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The Fall of the Roman Empire (1964)

Approved | | Drama, History, War | 26 March 1964 (USA)
The death of Marcus Aurelius leads to a succession crisis, in which the deceased emperor's son, Commodus, demonstrates that he is unwilling to let anything undermine his claim to the Roman Empire.

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(screenplay), (screenplay) | 1 more credit »
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Nominated for 1 Oscar. Another 1 win & 1 nomination. See more awards »
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Cast

Cast overview, first billed only:
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Cleander
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Julianus
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Polybius
Douglas Wilmer ...
Niger
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Norman Wooland ...
Virgilianus
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Storyline

Action-packed look at the beginnings of the fall of the Roman Empire. Here is the glory, the greed and grandeur that was Rome. Here is the story of personal lust for power, and the shattering effects of that power's loss. Here is the tale of the plight of a people living on the brink of a political abyss. Written by filmfactsman

Plot Summary | Add Synopsis

Taglines:

Their world was ending...the barbarians were at the gate...this was the time when passions, appetites, emotions ran wild See more »

Genres:

Drama | History | War

Certificate:

Approved | See all certifications »
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Details

Country:

Language:

Release Date:

26 March 1964 (USA)  »

Also Known As:

La caída del imperio romano  »

Filming Locations:

 »

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Box Office

Budget:

$19,000,000 (estimated)

Gross USA:

$4,750,000
See more on IMDbPro »

Company Credits

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Technical Specs

Runtime:

| (1970 re-release)

Sound Mix:

(35 mm optical prints)| (Westrex Recording System)

Color:

(Technicolor)

Aspect Ratio:

2.20 : 1
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Did You Know?

Trivia

This was one of the few Ultra Panavision 70 films not exhibited in Cinerama. See more »

Goofs

When Commodus and Livius are holding the torch during Marcus Aurelius' funeral pyre, their hands move further away from the flame between shots. See more »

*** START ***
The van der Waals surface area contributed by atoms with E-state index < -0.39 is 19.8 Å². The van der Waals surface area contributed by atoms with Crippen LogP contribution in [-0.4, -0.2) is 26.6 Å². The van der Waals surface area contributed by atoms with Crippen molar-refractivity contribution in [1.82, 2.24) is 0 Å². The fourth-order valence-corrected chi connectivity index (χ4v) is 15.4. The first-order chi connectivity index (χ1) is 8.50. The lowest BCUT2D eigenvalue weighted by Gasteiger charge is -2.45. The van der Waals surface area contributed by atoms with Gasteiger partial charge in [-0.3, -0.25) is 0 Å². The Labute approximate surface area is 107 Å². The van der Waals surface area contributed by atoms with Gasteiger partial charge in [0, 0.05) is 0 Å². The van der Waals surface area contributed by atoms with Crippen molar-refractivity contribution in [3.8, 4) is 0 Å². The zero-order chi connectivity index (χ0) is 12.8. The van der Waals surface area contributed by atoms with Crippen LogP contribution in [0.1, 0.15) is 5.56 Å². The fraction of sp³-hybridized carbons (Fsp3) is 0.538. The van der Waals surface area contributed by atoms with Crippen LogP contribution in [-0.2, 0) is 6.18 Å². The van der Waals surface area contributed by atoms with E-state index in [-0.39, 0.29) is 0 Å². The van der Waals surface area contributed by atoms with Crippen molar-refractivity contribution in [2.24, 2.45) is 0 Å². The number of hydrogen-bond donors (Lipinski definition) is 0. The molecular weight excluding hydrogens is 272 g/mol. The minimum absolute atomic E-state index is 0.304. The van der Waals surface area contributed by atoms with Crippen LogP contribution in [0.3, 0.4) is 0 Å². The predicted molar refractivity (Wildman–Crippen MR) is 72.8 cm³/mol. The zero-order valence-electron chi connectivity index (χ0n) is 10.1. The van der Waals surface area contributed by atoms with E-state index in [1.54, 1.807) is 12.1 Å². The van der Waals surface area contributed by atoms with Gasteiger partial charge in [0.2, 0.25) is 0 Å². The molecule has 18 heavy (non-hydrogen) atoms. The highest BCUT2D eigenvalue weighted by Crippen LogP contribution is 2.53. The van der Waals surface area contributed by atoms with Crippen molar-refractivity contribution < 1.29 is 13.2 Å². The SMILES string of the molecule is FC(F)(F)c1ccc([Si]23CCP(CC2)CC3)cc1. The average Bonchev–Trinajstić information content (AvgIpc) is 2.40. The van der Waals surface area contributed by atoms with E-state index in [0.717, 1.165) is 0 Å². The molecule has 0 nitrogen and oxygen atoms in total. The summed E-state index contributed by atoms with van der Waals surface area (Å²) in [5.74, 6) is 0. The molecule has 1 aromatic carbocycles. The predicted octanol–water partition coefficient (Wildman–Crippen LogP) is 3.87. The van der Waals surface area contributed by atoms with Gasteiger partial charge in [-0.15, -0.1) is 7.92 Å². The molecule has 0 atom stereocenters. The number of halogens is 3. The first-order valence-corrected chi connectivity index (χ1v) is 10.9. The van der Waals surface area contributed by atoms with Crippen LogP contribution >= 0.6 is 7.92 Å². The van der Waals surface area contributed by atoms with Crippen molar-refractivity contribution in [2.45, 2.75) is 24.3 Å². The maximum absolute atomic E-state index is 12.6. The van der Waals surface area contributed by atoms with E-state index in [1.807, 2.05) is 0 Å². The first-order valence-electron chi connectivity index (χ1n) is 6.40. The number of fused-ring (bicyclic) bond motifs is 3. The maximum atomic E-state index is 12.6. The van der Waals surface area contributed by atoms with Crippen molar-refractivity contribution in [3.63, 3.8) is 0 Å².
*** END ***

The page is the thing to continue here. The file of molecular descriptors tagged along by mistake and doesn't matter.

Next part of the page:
Quotes

Victorinus: We're in command now Livius, the throne is yours.
Senator: Gaius Mettelus Livius, the people are asking for you.
Livius: You would not find me very suitable, because my first official act would be to have you all crucified.
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User Reviews

 
The Nail in the Coffin
17 October 2006 | by See all my reviews

the philosopher Emperor Marcus Aurelius (Alec Guiness) summons the leaders of the Empire to the northern Frontier. he plans to announce his desire to place his power in the hands of his loyal star general (Boyd), rather than to his wild, unpredictable son Commodus (Plummer). He is killed before doing so and the Empire crumbles under Commodus.

"The Fall of the Roman Empire" was the nail in its genre's coffin. Ponderous, expensive, it bombed and put the swords'n'sandals epic in a coma for a good 34 years, until the arrival of "Gladiator", with which it shares quite a few story similarities. But where Ridley Scott's film is lean and mean, Anthony Mann's is slow, stately and overly in love with its production design. It also has undeniable weaknesses. Stephen Boyd is bland and uninteresting, Sophia Lauren is painfully bad in many scenes, and the haughty tone is often overbearing, as if the film were too important to bother with simple, human emotions (though whenever it does, it fails, as the calamitous romantic scenes prove). It never helps that the music is ghastly beyond words.

This epic does have its supporters, however, and a few very precise elements are the cause of that: the sets are indeed sumptuous, John Mason keeps his dignity and his scenes with Alec Guiness are a pleasure to watch. The hero to worship here is Christopher Plummer. Plummer can do dark and ambitious, but he is unnervingly charming and dangerous as Commodus.

So in fewer words: not a complete waste of your time. A film that could have been better with different actors as its romantic leads.


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